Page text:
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Let $S \subset 2^M$ be a family of subsets of a set $M$ with $|M| = n$. Call $S$ min-k-intersecting if for each pair of subsets the intersection has at most $k$ elements: $\forall A,B \in S: |A \cap B | \leq k$.

Question 1: What is the maximal $N(n,k) = |S|$ of such a min-k-intersecting family of subsets of a set with cardinality $n$?

Question 2: What is the maximal $N(n,k,m) = |S|$ if additionally $|A| = m \quad \forall A \in S$?

I'd be glad if someone could point me to an argument (e.g. of Erdos-Rado type) that would be applicable.

Thanks a lot.

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see also mathoverflow.net/questions/33763/… –  Nathann Cohen May 11 '11 at 12:50

1 Answer 1

up vote 5 down vote accepted

The answer (to question 1) is $\sum_{j=0}^{k+1}{n\choose j}$ and is realised by all subsets containing at most $k+1$ elements of $M$. Two such distinct subsets have indeed at most $k$ elements in common.

Let now $\mathcal S$ be a set of subsets in $M$ satisfying your requirement.

Suppose $A\in S$ is a subset of cardinality $>k+1$ intersecting a set $B\in S\setminus A$ in $j\leq k$ elements. Suppose $j$ maximal, ie $\sharp (A\cap C)\leq j$ for all $C\in S\setminus A$. Replace $A$ by $\tilde A=A\cap B\cup \lbrace a_1,\dots,a_{k+1-j}\rbrace\subset A$ with $a_1, \dots,a_{k+1-j}\in A\setminus B$. The map $A\longmapsto \tilde A$ replaces $A$ by a subset containing $k+1$ elements which does not belong to $S$. Moreover, $\tilde S=(S\cup \tilde A)\setminus A$ satisfies your requirements. Iterating this construction leads to a set $S$ of the same cardinality consisting only of subsets with at most $k+1$ elements.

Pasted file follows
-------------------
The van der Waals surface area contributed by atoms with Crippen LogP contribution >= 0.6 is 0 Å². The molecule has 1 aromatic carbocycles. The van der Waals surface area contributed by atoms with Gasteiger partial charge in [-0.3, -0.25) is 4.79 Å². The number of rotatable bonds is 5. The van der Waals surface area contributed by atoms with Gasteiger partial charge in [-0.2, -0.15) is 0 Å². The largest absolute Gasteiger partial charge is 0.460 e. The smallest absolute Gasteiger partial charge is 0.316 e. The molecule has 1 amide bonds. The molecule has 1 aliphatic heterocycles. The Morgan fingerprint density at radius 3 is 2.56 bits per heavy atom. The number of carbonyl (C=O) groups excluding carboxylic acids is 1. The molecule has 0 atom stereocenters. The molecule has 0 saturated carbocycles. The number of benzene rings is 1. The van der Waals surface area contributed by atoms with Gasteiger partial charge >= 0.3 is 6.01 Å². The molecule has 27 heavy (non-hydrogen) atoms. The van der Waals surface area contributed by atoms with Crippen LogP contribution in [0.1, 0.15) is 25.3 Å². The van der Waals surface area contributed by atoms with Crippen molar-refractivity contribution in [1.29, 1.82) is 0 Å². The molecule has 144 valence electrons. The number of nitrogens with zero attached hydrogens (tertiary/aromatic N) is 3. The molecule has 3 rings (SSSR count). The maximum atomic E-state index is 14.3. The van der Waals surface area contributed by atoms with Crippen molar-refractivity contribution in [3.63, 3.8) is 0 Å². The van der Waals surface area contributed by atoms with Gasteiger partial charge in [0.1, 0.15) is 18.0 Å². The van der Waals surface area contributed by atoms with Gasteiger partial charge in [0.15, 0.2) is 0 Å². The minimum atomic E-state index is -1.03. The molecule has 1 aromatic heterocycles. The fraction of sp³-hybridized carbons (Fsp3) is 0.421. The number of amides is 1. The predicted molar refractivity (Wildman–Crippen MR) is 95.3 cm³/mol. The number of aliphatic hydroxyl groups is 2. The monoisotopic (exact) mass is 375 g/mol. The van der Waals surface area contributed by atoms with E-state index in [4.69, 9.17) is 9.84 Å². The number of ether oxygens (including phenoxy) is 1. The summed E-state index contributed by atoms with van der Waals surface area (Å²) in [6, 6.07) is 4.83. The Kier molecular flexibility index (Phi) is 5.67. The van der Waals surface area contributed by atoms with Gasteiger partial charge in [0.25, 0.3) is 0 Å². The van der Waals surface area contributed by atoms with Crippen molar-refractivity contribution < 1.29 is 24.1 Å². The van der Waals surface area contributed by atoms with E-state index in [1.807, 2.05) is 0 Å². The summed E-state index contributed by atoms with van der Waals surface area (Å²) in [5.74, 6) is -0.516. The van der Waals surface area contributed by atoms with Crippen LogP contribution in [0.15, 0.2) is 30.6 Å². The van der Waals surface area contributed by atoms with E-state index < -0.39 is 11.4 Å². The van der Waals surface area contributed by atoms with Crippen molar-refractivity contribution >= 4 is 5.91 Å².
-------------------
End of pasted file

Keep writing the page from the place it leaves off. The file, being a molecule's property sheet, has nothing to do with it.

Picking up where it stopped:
Concerning question 2, the above proof gives the inequality $N(n,k,m)\leq {n\choose k+1}$ if $m>k+1$ (and $N(n,k,m)={n\choose m}$ if $m\leq k+1$).

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Thanks very much for that nice proof. Concerning question 2, i'd reckon the inequality isn't that strong though. –  Martin Bächer May 12 '11 at 13:18
    
Indeed, I believe that question 2 is interesting for $m>k+1$. –  Roland Bacher May 12 '11 at 13:21

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